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Human capital formation from occupations: the “deskilling hypothesis” revisited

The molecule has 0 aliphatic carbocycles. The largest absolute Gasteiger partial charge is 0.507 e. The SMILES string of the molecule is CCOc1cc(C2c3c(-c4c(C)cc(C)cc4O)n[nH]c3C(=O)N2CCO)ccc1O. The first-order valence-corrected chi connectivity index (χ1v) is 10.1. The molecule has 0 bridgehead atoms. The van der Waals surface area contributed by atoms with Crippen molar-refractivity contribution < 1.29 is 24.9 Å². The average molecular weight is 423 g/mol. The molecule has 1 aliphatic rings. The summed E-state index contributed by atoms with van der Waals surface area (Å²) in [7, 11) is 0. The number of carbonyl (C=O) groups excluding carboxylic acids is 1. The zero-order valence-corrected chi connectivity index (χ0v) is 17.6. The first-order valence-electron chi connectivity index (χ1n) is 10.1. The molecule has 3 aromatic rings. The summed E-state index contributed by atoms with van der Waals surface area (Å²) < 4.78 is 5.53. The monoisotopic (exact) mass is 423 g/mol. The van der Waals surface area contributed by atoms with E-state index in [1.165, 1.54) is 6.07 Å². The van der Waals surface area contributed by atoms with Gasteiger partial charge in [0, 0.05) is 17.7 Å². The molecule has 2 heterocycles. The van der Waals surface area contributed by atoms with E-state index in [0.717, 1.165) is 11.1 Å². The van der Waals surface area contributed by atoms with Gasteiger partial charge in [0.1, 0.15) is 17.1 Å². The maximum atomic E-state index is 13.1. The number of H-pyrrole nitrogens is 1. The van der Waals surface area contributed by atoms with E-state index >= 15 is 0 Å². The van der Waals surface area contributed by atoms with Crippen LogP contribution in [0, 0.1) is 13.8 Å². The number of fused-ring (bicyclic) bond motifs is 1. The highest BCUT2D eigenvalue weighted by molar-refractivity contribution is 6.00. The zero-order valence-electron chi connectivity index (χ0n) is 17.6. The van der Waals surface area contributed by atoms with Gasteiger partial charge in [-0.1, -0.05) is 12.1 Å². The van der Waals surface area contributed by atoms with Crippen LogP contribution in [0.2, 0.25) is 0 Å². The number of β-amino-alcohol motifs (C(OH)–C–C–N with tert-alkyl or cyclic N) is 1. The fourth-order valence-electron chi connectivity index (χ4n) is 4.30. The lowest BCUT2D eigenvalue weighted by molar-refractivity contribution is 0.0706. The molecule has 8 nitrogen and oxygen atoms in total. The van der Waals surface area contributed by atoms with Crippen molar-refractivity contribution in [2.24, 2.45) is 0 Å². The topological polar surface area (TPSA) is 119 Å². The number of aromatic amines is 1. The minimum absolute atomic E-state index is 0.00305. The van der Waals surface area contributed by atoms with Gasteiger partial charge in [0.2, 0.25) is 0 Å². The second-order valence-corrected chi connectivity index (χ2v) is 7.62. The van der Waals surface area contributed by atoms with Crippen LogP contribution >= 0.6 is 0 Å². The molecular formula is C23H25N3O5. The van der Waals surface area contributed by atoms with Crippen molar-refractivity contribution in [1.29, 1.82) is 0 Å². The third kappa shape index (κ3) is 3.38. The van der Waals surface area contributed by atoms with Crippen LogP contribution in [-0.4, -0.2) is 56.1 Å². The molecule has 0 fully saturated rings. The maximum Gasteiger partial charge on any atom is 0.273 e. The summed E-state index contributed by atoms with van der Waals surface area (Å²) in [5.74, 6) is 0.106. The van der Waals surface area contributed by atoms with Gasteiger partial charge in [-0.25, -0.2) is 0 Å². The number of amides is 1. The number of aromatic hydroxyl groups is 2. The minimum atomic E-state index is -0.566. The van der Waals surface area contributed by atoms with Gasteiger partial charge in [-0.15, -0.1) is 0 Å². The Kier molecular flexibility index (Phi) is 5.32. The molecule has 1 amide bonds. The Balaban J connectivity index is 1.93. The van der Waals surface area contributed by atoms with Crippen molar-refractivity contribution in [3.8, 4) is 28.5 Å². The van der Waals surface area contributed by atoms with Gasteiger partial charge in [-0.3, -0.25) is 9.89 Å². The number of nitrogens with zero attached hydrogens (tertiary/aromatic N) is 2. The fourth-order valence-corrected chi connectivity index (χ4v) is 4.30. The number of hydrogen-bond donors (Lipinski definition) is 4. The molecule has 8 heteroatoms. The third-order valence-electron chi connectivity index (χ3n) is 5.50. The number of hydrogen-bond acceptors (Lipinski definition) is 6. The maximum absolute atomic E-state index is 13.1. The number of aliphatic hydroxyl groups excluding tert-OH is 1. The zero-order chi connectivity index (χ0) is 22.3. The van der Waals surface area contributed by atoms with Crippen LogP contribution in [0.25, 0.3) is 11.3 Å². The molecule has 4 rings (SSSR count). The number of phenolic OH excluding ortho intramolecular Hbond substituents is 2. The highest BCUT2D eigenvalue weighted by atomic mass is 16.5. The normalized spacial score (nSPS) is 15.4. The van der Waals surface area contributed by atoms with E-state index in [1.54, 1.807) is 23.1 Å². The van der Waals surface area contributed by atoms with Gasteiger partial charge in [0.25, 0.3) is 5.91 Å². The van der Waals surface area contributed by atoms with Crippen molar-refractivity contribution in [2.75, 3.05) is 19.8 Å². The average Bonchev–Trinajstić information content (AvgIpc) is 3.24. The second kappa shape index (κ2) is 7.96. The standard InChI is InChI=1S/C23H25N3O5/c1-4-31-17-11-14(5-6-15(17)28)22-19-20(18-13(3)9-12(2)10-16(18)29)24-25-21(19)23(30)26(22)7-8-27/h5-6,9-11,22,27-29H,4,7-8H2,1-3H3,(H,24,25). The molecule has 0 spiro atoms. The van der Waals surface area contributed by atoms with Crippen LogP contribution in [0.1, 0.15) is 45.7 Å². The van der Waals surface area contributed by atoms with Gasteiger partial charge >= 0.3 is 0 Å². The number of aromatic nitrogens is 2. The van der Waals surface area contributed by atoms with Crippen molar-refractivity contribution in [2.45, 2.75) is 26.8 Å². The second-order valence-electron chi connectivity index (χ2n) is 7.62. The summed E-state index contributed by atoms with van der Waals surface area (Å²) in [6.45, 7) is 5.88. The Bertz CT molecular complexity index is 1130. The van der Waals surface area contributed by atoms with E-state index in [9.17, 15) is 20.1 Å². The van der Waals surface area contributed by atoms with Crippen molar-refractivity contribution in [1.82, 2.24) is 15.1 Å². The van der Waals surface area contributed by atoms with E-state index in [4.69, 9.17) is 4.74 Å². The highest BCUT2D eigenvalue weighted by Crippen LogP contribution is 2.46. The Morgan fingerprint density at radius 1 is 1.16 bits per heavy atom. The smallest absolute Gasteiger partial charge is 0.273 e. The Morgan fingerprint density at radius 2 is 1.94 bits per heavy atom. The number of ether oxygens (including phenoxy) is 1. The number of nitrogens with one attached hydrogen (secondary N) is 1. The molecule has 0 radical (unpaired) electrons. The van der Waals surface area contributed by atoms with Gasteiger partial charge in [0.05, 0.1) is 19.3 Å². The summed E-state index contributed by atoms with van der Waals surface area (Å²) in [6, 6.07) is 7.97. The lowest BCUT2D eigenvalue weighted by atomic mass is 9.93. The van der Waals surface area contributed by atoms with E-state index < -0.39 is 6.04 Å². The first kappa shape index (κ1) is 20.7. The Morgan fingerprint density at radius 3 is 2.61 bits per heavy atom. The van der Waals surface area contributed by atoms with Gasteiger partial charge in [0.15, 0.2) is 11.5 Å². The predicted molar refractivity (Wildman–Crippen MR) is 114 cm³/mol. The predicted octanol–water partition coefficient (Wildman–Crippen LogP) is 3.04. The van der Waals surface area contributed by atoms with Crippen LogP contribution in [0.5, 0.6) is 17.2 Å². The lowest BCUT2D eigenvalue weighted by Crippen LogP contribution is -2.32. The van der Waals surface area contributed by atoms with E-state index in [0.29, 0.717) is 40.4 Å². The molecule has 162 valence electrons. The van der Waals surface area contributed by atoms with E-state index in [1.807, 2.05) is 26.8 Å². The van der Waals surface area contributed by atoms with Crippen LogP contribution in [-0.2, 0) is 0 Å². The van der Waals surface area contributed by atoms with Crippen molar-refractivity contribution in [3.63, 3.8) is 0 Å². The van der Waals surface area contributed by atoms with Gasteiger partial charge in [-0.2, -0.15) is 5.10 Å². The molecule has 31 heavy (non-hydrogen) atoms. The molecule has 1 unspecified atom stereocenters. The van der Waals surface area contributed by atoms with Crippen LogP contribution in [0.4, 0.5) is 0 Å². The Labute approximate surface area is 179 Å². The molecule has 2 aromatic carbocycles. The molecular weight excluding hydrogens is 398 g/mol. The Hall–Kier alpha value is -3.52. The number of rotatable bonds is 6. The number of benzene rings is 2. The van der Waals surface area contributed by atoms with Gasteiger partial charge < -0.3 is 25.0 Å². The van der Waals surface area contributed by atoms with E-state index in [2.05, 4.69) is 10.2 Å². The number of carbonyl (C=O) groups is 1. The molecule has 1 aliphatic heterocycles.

We use HISCLASS to code the occupational titles of over 30,000 English male workers according to the skill content of their work. We then track the evolution of the sampled working skills across three centuries of English history, from 1550 to 1850. We observe a modest rise in the share of ‘high-quality workmen’ deemed necessary by Mokyr and others to facilitate the Industrial Revolution, including machine erectors and operators. But we also find remarkable growth in the share of unskilled workers, rising from 20 % in the late sixteenth century to nearly 40 % in the early nineteenth century, caused mainly by falling shares of semi-skilled, blue-collar workers. Close inspection of the occupational structures within the main sectors of production suggests that deskilling occurred in agriculture and industry alike, prompted by land concentration in agriculture and workshop-to-factory changes in industry.